• M. Schemmel, P. Prevedel, R. Schöngrundner, W. Ecker, T. Antretter, Modelling of phase transformations and residual stress formation in hot-work tool steel components, , In: Proceedings of the European Conference on Heat Treatment and the 21st IFHTSE Congress, May 12th-15th, 2014, Munich, Germany, 285-292
  • S. Eck, P. Prevedel, S. Marsoner, W. Ecker, M. Illmeier, Using finite element simulation to optimise the heat treatment of tyre protection chains, Journal of Materials Engineering and Performance 23 (2014) 1288-1295

Simulation of Machining Processes

  • I. Krajinović, W. Daves, M. Tkadletz, T. Teppernegg, T. Klünsner, N. Schalk, C. Mitterer, C. Tritremmel, W. Ecker, C. Czettl, Finite element study of the influence of hard coatings on hard metal tool loading during milling. Surface and Coatings Technology, 304, (2016)134-141
  • S. Eck, H.-P. Gänser, S. Marsoner, W. Ecker, Error analysis for finite element simulation of orthogonal cutting and its validation via quick stop experiments, Machining Science and Technology: An International Journal (2015)

Tool lifetime

  • W. Ecker, T. Klünsner, P. Raninger, M. Krobath, S. Marsoner and R. Ebner, Methodology for Advanced Tool Load Analysis, BHM, (2014)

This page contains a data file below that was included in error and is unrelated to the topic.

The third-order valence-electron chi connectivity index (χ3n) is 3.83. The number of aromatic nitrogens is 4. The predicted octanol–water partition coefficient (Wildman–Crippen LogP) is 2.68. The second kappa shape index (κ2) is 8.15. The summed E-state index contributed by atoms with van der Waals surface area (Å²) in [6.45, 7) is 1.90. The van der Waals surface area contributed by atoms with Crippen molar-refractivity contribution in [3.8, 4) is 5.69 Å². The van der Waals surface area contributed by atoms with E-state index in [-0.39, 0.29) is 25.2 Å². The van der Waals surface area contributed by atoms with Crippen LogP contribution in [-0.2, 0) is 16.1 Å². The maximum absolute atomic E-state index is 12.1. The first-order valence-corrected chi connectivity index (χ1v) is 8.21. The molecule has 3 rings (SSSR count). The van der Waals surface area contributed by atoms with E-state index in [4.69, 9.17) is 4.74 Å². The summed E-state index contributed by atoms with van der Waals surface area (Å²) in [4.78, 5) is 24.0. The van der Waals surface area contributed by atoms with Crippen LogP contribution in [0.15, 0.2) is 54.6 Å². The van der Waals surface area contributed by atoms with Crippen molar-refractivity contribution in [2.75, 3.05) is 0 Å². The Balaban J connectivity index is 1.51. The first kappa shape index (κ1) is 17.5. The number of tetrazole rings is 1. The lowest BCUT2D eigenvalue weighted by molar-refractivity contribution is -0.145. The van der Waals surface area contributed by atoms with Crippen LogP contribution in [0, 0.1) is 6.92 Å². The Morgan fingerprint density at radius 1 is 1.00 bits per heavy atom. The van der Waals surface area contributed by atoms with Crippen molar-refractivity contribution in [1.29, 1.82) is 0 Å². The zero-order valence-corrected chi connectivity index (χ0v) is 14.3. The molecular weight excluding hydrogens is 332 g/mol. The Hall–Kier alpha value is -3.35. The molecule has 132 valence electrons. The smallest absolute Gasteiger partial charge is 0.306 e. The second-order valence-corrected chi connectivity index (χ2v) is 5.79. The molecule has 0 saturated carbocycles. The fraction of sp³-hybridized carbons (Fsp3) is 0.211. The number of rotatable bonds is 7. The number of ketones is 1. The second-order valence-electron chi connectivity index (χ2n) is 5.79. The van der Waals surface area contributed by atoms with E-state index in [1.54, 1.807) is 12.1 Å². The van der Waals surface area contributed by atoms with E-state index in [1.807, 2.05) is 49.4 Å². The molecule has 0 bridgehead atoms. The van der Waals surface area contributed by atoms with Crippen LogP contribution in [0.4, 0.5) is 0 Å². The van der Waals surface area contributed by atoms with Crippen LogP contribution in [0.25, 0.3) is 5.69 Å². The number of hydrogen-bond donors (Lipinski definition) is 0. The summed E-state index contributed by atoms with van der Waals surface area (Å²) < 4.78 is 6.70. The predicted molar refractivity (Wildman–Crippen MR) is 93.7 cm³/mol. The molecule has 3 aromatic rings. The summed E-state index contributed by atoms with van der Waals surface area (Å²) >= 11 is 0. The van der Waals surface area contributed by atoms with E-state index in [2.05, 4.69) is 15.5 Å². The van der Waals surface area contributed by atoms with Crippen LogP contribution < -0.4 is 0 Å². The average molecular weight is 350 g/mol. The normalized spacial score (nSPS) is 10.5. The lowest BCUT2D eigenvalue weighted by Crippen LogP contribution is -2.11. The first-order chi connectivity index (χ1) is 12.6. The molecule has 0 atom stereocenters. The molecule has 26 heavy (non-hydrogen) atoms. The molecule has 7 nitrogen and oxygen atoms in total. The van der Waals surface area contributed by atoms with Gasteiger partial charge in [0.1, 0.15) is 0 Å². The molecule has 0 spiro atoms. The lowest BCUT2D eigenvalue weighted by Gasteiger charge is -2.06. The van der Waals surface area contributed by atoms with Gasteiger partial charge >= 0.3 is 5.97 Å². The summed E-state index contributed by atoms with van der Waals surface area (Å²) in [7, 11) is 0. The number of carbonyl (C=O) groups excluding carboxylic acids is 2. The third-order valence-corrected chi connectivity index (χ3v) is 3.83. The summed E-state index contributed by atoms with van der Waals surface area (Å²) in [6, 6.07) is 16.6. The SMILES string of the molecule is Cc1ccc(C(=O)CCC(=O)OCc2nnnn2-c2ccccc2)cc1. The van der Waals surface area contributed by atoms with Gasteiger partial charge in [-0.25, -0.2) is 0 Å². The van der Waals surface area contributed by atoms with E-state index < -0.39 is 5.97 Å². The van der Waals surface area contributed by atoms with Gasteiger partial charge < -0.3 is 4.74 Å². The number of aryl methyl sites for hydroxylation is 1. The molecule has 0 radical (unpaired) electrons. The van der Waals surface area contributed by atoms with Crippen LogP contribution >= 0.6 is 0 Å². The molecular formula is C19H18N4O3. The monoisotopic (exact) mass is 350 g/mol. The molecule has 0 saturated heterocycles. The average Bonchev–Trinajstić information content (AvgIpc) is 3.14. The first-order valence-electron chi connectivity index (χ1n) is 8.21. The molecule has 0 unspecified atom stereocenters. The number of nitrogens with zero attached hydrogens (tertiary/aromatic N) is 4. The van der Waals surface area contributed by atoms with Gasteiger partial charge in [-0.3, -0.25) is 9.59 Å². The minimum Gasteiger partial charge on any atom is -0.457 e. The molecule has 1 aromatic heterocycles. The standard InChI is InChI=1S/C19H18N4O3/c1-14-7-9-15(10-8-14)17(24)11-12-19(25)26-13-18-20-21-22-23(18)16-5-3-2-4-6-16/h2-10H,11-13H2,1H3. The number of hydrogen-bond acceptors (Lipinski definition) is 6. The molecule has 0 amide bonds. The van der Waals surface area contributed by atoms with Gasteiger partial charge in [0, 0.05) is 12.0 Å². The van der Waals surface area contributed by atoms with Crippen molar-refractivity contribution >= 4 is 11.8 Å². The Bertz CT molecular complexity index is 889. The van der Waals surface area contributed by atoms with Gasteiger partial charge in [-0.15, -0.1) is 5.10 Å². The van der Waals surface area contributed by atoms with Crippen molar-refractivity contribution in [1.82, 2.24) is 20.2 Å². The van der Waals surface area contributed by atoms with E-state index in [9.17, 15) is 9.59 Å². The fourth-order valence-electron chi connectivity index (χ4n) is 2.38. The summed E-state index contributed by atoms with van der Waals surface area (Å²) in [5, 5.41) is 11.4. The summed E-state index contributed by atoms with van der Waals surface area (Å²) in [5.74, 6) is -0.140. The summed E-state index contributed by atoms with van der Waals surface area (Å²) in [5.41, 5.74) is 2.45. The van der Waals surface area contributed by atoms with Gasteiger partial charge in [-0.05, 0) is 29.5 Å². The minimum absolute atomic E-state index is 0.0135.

• R. Ebner, W. Ecker, S. Marsoner, S. Eck, P. Gruber, P. Raninger, M. Krobath, Methodology for advanced tool load analysis and lifetime prediction of tools, In: H. Leitner, R. Kranz, A. Tremmel (Eds.): Developing the World of Tooling. Proceedings of the 9th International Tooling Conference. Leoben, (2012) 2-21
  • R. Ebner, P. Gruber, W. Ecker, O. Kolednik, M. Krobath, G. Jesner, Fatigue damage mechanisms and evolution near cyclically loaded edges, Bulletin of the Polish Academy of Science: Technical Sciences, Vol. 58, No. 2, (2010)
  • R. Ebner, S. Marsoner, I. Siller, W. Ecker, Thermal fatigue behaviour of hot work tool steels - heat check nucleation and growth, International Journal of Microstructure and Materials Properties, (2008) 182 -194
  • P. Raninger, W. Ecker, T. Antretter, M. Leindl, and R. Ebner. Interaction of heat checks in aluminum pressure casting dies and their effect on fatigue life. Key Engineering Materials, 488-489: (2012) 626–629
  • R. Schöngrundner, W. Ecker, S. Marsoner, R. Ebner, Development of a Simulation Aided Design Strategy for Casting Die Frames, In: H. Leitner, R. Kranz, A. Tremmel (Eds.): Developing the World of Tooling. Proceedings of the 9th International Tooling Conference. Leoben, (2012), 523-532